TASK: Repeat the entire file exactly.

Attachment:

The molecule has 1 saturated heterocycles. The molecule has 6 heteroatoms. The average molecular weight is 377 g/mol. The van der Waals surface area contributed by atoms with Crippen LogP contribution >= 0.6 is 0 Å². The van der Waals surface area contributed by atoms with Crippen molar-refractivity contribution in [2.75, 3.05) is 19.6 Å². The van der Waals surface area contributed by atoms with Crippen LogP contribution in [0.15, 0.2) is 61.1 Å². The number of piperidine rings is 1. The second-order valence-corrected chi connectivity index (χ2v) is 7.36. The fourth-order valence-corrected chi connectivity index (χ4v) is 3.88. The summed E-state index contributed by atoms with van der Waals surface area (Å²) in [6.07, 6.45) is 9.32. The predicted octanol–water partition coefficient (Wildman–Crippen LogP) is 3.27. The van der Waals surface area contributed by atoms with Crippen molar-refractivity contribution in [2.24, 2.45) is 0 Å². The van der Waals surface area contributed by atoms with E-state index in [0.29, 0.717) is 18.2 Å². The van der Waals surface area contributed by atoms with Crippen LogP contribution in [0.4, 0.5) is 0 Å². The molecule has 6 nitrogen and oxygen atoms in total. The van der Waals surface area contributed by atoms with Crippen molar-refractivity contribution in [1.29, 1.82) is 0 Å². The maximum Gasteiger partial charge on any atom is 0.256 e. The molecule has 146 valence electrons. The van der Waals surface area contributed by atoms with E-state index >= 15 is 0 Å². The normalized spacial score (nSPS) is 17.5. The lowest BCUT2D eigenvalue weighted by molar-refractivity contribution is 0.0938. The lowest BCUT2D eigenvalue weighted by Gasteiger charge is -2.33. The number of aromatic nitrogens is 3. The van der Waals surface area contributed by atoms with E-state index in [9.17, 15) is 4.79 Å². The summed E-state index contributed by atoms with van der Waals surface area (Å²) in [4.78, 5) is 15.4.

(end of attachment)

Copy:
The molecule has 1 saturated heterocycles. The molecule has 6 heteroatoms. The average molecular weight is 377 g/mol. The van der Waals surface area contributed by atoms with Crippen LogP contribution >= 0.6 is 0 Å². The van der Waals surface area contributed by atoms with Crippen molar-refractivity contribution in [2.75, 3.05) is 19.6 Å². The van der Waals surface area contributed by atoms with Crippen LogP contribution in [0.15, 0.2) is 61.1 Å². The number of piperidine rings is 1. The second-order valence-corrected chi connectivity index (χ2v) is 7.36. The fourth-order valence-corrected chi connectivity index (χ4v) is 3.88. The summed E-state index contributed by atoms with van der Waals surface area (Å²) in [6.07, 6.45) is 9.32. The predicted octanol–water partition coefficient (Wildman–Crippen LogP) is 3.27. The van der Waals surface area contributed by atoms with Crippen molar-refractivity contribution in [2.24, 2.45) is 0 Å². The van der Waals surface area contributed by atoms with E-state index in [0.29, 0.717) is 18.2 Å². The van der Waals surface area contributed by atoms with Crippen LogP contribution in [0.4, 0.5) is 0 Å². The molecule has 6 nitrogen and oxygen atoms in total. The van der Waals surface area contributed by atoms with Crippen molar-refractivity contribution in [1.29, 1.82) is 0 Å². The maximum Gasteiger partial charge on any atom is 0.256 e. The molecule has 146 valence electrons. The van der Waals surface area contributed by atoms with E-state index >= 15 is 0 Å². The normalized spacial score (nSPS) is 17.5. The lowest BCUT2D eigenvalue weighted by molar-refractivity contribution is 0.0938. The lowest BCUT2D eigenvalue weighted by Gasteiger charge is -2.33. The number of aromatic nitrogens is 3. The van der Waals surface area contributed by atoms with E-state index in [9.17, 15) is 4.79 Å². The summed E-state index contributed by atoms with van der Waals surface area (Å²) in [4.78, 5) is 15.4.